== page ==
Decisions have been released for the two-year programs, and many of you received the letter you were patiently hoping to read for several weeks. However, not everyone got the news they wanted when they checked their email last week. For those who wanted to know where their application took a wrong turn, the Admissions Office cannot answer that question for every applicant we turned down. I wish we could, but we simply do not have the resources to go through every application, re-review them and offer individualized feedback.

Instead, I’m going to share some information from our website, entitled “Requesting Feedback.” But before you read it, go back to your Status Page, scroll down to the bottom, and download the PDF proof of your application. Take another look at it, and try to review it objectively. Then, read the text below because it outlines the application criteria we used to evaluate your application for admission. If you’re honest with yourself and your application materials, you’ll be able to spot the shortfalls in your application easily.


Ultimately, it’s my hope you’ll be able to use the information below to strengthen your application for next year and re-apply to the program. (In fact, I encourage it, as it’s not unheard of for a re-applicant to receive admission after they’ve taken a couple of years to strengthen their qualifications.)

Academic Background
The Admissions Committee looks for a strong undergraduate academic record, especially in the areas relevant to the core curriculum, such as political science and/or economics.  They look for strong grades (in the American grading system, a grade of A or B) in courses that demonstrate writing skills and quantitative skills.

Quantitative Background
The committee looks for evidence of the candidate’s ability to handle quantitative coursework since the degree’s core requirements include economics and statistics. If you do not have a strong background in this area you might want to consider taking additional economics or statistics coursework before you reapply. You may take these courses at any university, college, or community college that is convenient, and please take them soon enough, so that you can include a transcript with your future application.

Career Goals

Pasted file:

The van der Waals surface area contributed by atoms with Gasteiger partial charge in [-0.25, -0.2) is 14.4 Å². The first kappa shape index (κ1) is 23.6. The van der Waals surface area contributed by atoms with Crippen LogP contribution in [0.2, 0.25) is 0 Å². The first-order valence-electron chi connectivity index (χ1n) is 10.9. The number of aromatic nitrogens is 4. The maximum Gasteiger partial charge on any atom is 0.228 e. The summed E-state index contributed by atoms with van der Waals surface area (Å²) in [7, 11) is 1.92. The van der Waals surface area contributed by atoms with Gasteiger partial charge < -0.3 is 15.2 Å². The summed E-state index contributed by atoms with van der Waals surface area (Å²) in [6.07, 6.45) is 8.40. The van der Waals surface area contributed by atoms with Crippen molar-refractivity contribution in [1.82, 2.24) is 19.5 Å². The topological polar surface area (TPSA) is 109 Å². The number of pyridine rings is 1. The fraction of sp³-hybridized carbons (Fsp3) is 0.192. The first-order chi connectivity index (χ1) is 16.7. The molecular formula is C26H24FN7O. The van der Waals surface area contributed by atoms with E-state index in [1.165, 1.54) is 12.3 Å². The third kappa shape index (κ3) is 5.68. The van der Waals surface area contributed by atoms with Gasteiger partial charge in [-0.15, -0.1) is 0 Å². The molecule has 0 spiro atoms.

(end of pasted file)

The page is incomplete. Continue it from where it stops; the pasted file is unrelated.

Your essay should provide us with sufficient information about your professional objectives and their connection to the programs offered at the School of International and Public Affairs. While we understand that not every student has come to a clear decision about his or her future plans, your application will be improved if we have some understanding of your career goals. If your essay does not clearly describe your intended career plans, we suggest rewriting your essay to provide more information about your professional ambitions and why you have chosen this professionally-oriented policy program rather than another type of graduate school to pursue those goals. It is also important that your essay explains how your prior professional and volunteer experiences have contributed to your career plans. You should explain clearly what role you played in the organizations where you have worked or volunteered in the past, what skills you developed, and how they have prepared you for a career in your chosen specialization within International Affairs. Please note that “International Affairs” is not a specific enough designation for your career goals. It is an umbrella term for a great variety of specific careers.

Professional Experience
The Committee looks for professional level, relevant work or volunteer experience in your fields of interest. The average SIPA student has 3-5 years of post-undergraduate relevant work or volunteer experience. But this does not imply that all students fall within the same range. Accepted applicants ranged from students straight from undergraduate institutions to professionals with 30 years of experience. Students admitted directly from undergraduate study usually have summer work, internships, or volunteer work that is directly related to their career choices. Generally, the shorter the duration of work experience, the more directly it must be related to the applicant’s chosen field of interest. If you feel that the lack of professional experience is a weakness for you, you may want to gain more experience before you reapply or see the above category for suggestions on how to rewrite your essay to explain how your prior professional and volunteer experiences have contributed to your career plans.

International students whose first language is not English and whose bachelor’s degree was not earned at an institution where English is the primary language of instruction; must demonstrate proficiency in English with a TOEFL score of at least 100 (or IELTS score of at least a 7).  If your score is below this minimum, there is concern that you may have difficulty understanding lectures and preparing written assignments.  You may want to consider intensive English training before you retake the TOEFL (IELTS) and reapply.